Tuesday, August 24, 2021

Roping Us In: Alfred Hitchcock’s “Rope”

The grizzly case of Leopold and Loeb has fascinated filmmakers for generations. It was back in 1924 that two wealthy young men from Chicago, convinced of their own intellectual superiority, kidnapped and murdered a 14-year-old boy as an experiment in committing “the perfect crime.” Films inspired by this gruesome episode include 1959’s Compulsion (which focuses on Clarence Darrow’s ringing indictment of the death penalty while defending the two killers), as well as 1992’s Swoon and 2002’s Murder by Numbers. But Alfred Hitchcock—always fascinated by murder and the motives behind it—in 1948 beat everyone else to the screen when he adapted (along with actor/writer Hume Cronyn) a 1929 British play called Rope. This was the period when the always-inventive Hitchcock was trying out new filmmaking techniques. Four years earlier he had challenged his own directorial skills by crafting a survival drama set entirely aboard a small lifeboat in the thick of World War II. (Yes, it was called Lifeboat.) In Rope, he introduced color cinematography, while also shooting and editing in such a way that the film seems to exist in a single long take.

 This ambitious attempt to simulate “real time” fascinates film students, though other viewers understandably tend to find it contributes to the movie’s quasi-theatrical stiffness. (The camera occasionally lingers on somebody’s back so that the shooting angle can be changed without our seeming to notice.) From what I’ve read, the actors were not enthralled with all of this experimentation. The set—a posh Manhattan penthouse—was a complicated one, full of walls that could be moved to accommodate lights and camera as well as furniture that had to be hustled out of the way as filming proceeded. I think it was the film’s star, James Stewart, who griped that the only rehearsing that took place involved the constant fully-choreographed rearrangement of chairs, tables, and an essential wooden chest as the drama unfolded.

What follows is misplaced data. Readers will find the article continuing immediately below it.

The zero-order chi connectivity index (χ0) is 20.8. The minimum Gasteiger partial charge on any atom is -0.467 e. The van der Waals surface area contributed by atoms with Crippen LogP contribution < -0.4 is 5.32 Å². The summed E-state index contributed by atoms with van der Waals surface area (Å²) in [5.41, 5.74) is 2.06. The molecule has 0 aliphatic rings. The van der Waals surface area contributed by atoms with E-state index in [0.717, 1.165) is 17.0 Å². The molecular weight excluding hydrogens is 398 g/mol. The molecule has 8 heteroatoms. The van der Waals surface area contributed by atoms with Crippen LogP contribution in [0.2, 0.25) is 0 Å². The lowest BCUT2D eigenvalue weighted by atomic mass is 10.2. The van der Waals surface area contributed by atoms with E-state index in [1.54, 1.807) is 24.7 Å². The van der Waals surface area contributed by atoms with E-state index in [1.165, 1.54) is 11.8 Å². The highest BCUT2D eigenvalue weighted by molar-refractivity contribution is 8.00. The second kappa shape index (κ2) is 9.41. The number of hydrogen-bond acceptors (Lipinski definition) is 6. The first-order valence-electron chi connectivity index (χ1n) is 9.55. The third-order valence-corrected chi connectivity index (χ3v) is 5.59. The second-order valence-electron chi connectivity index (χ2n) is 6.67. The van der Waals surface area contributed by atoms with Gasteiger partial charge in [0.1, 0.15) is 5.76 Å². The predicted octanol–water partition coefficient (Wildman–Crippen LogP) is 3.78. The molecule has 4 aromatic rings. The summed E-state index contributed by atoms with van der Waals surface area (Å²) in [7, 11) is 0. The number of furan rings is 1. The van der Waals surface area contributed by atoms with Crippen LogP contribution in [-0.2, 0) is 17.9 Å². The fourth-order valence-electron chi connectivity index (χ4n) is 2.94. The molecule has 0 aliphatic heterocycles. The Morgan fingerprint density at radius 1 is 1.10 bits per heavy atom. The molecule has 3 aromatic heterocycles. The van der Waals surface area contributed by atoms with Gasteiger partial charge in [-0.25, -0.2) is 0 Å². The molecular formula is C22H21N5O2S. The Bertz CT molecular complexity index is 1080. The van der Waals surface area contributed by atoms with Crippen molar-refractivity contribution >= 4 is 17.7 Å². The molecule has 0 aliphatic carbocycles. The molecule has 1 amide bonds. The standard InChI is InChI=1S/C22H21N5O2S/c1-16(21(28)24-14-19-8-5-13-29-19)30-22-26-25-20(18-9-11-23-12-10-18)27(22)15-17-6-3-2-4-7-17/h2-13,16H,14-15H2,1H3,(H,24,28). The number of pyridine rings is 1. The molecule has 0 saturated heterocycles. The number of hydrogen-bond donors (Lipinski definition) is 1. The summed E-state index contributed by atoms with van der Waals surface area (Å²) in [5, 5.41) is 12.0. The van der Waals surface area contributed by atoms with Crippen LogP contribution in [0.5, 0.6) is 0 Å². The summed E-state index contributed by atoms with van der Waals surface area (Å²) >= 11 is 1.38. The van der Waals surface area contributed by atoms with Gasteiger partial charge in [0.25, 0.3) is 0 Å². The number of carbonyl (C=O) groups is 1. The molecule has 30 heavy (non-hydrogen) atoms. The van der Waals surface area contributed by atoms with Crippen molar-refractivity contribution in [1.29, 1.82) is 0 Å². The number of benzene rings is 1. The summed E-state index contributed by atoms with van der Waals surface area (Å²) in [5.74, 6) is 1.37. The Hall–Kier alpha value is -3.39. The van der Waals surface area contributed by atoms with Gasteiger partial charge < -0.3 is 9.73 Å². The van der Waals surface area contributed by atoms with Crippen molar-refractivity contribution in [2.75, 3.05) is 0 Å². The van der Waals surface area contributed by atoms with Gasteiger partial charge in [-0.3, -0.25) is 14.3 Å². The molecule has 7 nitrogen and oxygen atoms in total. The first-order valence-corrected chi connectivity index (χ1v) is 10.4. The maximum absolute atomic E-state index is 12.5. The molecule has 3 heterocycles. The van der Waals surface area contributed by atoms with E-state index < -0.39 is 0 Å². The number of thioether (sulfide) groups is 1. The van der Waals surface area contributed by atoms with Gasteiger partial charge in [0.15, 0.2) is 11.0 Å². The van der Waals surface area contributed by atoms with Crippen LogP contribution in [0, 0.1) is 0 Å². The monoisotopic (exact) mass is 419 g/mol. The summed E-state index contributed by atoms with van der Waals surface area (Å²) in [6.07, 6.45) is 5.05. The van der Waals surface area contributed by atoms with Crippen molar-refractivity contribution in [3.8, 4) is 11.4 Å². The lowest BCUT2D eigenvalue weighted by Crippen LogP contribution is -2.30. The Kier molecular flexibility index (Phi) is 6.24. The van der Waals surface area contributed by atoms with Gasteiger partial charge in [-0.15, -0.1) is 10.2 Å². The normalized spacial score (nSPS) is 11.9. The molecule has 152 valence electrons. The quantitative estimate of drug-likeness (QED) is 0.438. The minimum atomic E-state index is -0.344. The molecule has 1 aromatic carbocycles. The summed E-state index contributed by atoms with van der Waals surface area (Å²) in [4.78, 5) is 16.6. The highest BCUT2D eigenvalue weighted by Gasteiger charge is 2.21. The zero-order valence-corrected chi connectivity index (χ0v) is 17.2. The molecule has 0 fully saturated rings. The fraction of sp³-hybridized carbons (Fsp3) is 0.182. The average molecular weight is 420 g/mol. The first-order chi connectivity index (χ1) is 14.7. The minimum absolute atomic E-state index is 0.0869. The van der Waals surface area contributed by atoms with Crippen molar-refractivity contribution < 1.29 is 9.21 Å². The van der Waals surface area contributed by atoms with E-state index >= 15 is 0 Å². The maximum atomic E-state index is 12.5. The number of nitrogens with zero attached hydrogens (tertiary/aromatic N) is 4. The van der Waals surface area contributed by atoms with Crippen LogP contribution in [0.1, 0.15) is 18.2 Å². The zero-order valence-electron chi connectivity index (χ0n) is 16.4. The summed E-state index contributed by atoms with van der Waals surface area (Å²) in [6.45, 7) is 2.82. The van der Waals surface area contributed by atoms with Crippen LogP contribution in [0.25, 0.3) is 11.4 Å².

Aside from its technical challenges, what is Rope actually about? What unfolds is a Leopold and Loeb-like story in which two suave young men strangle a former classmate for kicks, then stuff his body into the chest on which they’ll serve a festive repast while hosting his parents, his sweetheart, and a prep school mentor played by Stewart. We’re asked to believe that Stewart’s character, Rupert Cadell, is the one who first introduced them to the Nietzschean idea that a man of superior intellect can get away with just about anything. To their dismay, though, he refuses to applaud their murderous (not to say sadistic) behavior, and emphatically turns against them.

 As in most variants of the Leopold and Loeb story, this one contains hints that the two murderers (well played by John Dall and Farley Granger) are tacitly dealing with their own homosexuality. Playwright Arthur Laurents, who wrote the Rope screenplay when he was barely thirty, was himself a gay man who strongly felt there was a homoerotic element at the center of this story. Talking about Rope decades later, he regretted that Stewart’s character was not also subtly portrayed as gay. (The role had earlier been turned down by both Cary Grant and Montgomery Clift.) Stewart seems uncomfortable as Cadell, and early audiences didn’t respond well to him as a philosophical Nietzsche enthusiast.

 One more gripe from Laurents: he had never intended for the murder to be shown in the opening scene. As the film now stands, we know all about the rope, the chest, and the body inside it. Laurens would have preferred for us to wonder—and experience the slowly dawning recognition of the chest’s grim secret.



  1. Never saw The Rope but did read Levin’s “Compulsion” and saw the movie, which captured me, as did the portrayal of Darrow in the movie about the Scopes trial. Loved, Loved, Loved “Lifeboat” but have since read that Bankhead may have been Hollywood’s most difficult and obnoxious person. No idea if its true, never been west of the Hudson (only kidding) Good piece. Bob

  2. Thanks, Bob. I really enjoy your comments.